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Ownership of debt

November 12, 2020

Debt starts out very simply by borrowing money from a person or a company with a pledge of some kind to make repayment on agreed terms.  The terms (usually) include the principal amount, applicable fees, and interest payments.   The debt (promise to pay) is owned by the original lender unless they sell or assign, called subrogation, the debt to another entity.  There are lots of ways this can happen.

For consumers the most noticeable transfer of debt ownership is probably to third party collection agencies.  Some collections companies specialize in buying delinquent accounts for pennies on the dollar then aggressively collecting them.  Other collection agencies may work for the original lender and get paid a commission on the amount of money they collect.  While we have no data to report, anecdotally at least, it appears that the purchase and repurchase of debt seems to have become a more common practice.

It is not unusual for a bank or other institutional lender to sell debt to third parties who then resell to other third parties leaving the debtor uncertain of who owns the debt or who they should pay.  Although collection agencies are obligated to advise you that they are on the file, many collection notices go unopened and completely ignored.

Sometimes debt is traded on stock markets, mortgage debt for example – as explained in the movie “The Big Short”.  This debt is sold in blocs to, or through, investment companies and may form a part of your mutual fund portfolio – in essence you would then own your own debt.  Your mortgage may be a part of a bloc of bank mortgages that were sold to the company managing your mutual fund.

Regardless of who owns your debt, it must be disposed of in some way at some time.  The sooner the better, the longer it takes to repay debt the more fees and interest you will be subjected to.  Too much debt can be a financial trap for many people, and it is an easy trap to stumble into.  You may think you are in control as long as you haven’t missed any payments, and you may feel good about having a positive credit score.  But both of these senses could be completely misleading.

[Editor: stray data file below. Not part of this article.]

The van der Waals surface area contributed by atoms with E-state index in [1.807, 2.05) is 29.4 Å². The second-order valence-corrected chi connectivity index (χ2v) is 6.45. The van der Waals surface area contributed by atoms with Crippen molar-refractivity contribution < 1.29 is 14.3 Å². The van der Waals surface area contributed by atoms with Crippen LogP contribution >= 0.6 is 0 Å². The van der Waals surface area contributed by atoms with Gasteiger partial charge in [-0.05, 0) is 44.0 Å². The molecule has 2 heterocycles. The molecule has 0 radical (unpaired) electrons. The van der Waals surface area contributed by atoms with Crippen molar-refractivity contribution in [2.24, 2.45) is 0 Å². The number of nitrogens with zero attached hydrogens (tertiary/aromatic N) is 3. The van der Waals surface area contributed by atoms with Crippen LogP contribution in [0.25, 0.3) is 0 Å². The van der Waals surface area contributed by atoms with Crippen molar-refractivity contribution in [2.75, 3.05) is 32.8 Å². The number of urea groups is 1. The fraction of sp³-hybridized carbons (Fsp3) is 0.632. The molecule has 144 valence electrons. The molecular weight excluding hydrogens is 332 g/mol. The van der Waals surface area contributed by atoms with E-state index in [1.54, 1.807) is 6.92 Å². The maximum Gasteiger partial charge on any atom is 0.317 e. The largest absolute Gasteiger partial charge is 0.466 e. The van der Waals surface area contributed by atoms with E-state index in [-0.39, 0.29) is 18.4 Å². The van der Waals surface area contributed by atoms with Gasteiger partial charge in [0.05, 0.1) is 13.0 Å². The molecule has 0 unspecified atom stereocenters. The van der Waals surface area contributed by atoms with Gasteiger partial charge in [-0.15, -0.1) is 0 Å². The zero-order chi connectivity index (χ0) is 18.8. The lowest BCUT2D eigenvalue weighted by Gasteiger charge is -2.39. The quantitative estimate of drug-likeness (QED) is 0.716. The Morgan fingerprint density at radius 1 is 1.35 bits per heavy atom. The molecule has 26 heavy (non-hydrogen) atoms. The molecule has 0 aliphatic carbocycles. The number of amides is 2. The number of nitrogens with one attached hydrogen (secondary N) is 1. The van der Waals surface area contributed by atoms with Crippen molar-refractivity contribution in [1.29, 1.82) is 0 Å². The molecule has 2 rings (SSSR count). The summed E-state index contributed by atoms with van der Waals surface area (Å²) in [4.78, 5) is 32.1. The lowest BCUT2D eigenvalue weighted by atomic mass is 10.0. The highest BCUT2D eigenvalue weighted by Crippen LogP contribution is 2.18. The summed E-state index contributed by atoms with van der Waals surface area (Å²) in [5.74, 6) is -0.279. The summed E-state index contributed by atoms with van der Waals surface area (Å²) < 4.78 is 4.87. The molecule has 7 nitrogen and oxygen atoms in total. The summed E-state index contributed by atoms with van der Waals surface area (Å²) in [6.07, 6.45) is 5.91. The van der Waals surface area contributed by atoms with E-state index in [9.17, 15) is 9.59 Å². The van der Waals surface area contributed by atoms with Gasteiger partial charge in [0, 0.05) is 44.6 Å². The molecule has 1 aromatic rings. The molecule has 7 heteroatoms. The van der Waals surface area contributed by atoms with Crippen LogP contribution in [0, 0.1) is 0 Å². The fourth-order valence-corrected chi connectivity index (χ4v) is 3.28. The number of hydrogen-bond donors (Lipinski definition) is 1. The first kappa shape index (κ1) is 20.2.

A positive credit score simply means that your bills are being paid in accordance with the terms of the debt.  A positive credit score does not, by itself, mean that you are eligible for more debt or that you are handling your debt well.  Similarly making regular payments does not, alone, mean you are in control – especially if you are only making minimum monthly payments.  You could be in debt forever, never able to repay the amounts you owe, having a great credit score and never being able to improve your financial life.

By contrast an insolvency proceeding may be the answer to bring about a meaningful resolution to long term, insidious debt.  A proposal can reduce the face value of the debt such that instead of being perpetually in debt, and unable to make further contributions to your retirement savings plan, you can become debt free and start living with less stress.  For more information call 519-646-2222